Let’s read that important portion.  Jeremiah 10:1-5, “Hear ye the word which the LORD speaketh unto you, O house of Israel: Thus saith the LORD, Learn not the way of the heathen, and be not dismayed at the signs of heaven; for the heathen are dismayed at them. For the customs of the people are vain: for one cutteth a tree out of the forest, the work of the hands of the workman, with the axe. They deck it with silver and with gold; they fasten it with nails and with hammers, that it move not. They are upright as the palm tree, but speak not: they must needs be borne, because they cannot go. Be not afraid of them; for they cannot do evil, neither also is it in them to do good.”

Let’s first establish who is talking to whom?  The writer of this book, Jeremiah, is bringing a message from God to the Israelites.  That is obvious from verse 1.  He issues a warning to Israel that they should not follow the examples of the heathen.  Instead of the word ‘heathen’, most every translation uses the word ‘nations.’  The Lord is instructing His people, Israel, that they should not act like the other nations, which would be people who did not know the Lord.  In this instance, He is referring to the Chaldeans and Egyptians.

There are three things that the Israelites are warned against following:

  • THE WAY OF THE NATIONS – Verse 2.  When in the constant presence of the heathen nations, it would be so easy to adopt their ways physically, morally, and spiritually.  Israel was forewarned that they should not do this.
  • THE FEAR THAT OTHER NATIONS HAVE – Verse 2.  Extraordinary appearances in the sky, such as eclipses, comets, and meteor showers, seemed to the pagan nations to indicate impending calamities. To give importance to these things is to walk in pagan ways.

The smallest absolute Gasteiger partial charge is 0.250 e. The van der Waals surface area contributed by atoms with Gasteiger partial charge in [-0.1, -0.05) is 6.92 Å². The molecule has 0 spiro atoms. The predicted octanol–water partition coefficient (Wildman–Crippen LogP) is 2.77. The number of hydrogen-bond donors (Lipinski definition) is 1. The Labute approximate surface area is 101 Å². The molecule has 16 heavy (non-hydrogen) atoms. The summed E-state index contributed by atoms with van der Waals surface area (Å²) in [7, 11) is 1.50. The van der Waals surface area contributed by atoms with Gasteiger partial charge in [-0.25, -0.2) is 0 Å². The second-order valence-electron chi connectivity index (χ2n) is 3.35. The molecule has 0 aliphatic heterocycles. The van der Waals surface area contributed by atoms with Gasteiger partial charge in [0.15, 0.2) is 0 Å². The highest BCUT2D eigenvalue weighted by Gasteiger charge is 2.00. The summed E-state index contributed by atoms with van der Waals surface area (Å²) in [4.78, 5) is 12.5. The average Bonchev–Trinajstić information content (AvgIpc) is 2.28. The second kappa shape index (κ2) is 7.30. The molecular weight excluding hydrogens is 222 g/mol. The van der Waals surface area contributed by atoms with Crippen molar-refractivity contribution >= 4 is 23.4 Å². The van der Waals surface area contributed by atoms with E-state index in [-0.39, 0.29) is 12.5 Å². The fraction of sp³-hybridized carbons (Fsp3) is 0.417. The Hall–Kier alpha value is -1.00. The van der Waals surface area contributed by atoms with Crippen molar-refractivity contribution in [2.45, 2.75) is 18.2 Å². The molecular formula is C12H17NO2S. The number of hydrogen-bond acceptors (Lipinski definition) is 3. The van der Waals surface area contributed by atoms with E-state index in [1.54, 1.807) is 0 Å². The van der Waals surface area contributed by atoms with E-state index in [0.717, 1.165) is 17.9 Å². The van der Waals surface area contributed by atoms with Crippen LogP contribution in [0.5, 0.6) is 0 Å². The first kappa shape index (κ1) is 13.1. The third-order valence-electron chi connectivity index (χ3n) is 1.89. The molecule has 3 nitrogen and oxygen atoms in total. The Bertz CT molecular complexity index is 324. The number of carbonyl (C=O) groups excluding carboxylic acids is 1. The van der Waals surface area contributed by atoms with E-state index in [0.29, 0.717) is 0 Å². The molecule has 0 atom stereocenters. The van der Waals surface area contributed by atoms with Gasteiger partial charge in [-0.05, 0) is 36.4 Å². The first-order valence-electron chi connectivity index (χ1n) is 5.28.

• THE CUSTOMS OF THE NATIONS – Verses 3-5.  One such custom was the cutting down and decorating of trees for worship.  Jeremiah warns that these idols cannot speak, cannot move, and cannot do evil or good.

King David gives a similar warning about idols in Psalm 115:4-8, “Their idols are silver and gold, the work of men’s hands. They have mouths, but they speak not: eyes have they, but they see not: They have ears, but they hear not: noses have they, but they smell not: They have hands, but they handle not: feet have they, but they walk not: neither speak they through their throat. They that make them are like unto them; so is every one that trusteth in them.”  While these idols are obviously different from the ones mentioned in Jeremiah 10, the qualities of the idols are the same:  they cannot speak, they cannot hear, they cannot smell, they cannot touch, they cannot move.  There is then this horrifying warning in verse 8, “They that make them are like unto them; so is every one that trusteth in them.”  Those who create and worship idols become like their idols…they are lifeless and useless!

Some have used Jeremiah 10:3-5 as a warning against Christians using Christmas trees.  Is this a fair comparison?  While this custom started long before the birth of Christ, we see that it was already an established practice among the heathen.  Should we use this heathen custom in celebration of the birth of the Savior?  Should we use pagan means to acknowledge the One true God?  Should we ignore this warning and continue in the ways of the pagans?  To me, the answer is obvious…NO, we should not.  Is there any way we can turn this practice, which is offensive to the Lord, into something in which the Lord is honored?  NO, we cannot.  Because these idols are, in reality gods to those who make them, we should keep in mind the words of the Lord in Exodus 20:3-4, “Thou shalt have no other gods before me. Thou shalt not make unto thee any graven image, or any likeness of any thing that is in heaven above, or that is in the earth beneath, or that is in the water under the earth.”  I mentioned at the outset that these were words from the Lord to the Israelites.  Are there similar words given to us today?  YES!  Let’s end this meditation by considering the words of the Apostle Paul in Romans 12:1-2, “I beseech you therefore, brethren, by the mercies of God, that ye present your bodies a living sacrifice, holy, acceptable unto God, which is your reasonable service. And be not conformed to this world: but be ye transformed by the renewing of your mind, that ye may prove what is that good, and acceptable, and perfect, will of God.”  (195.4)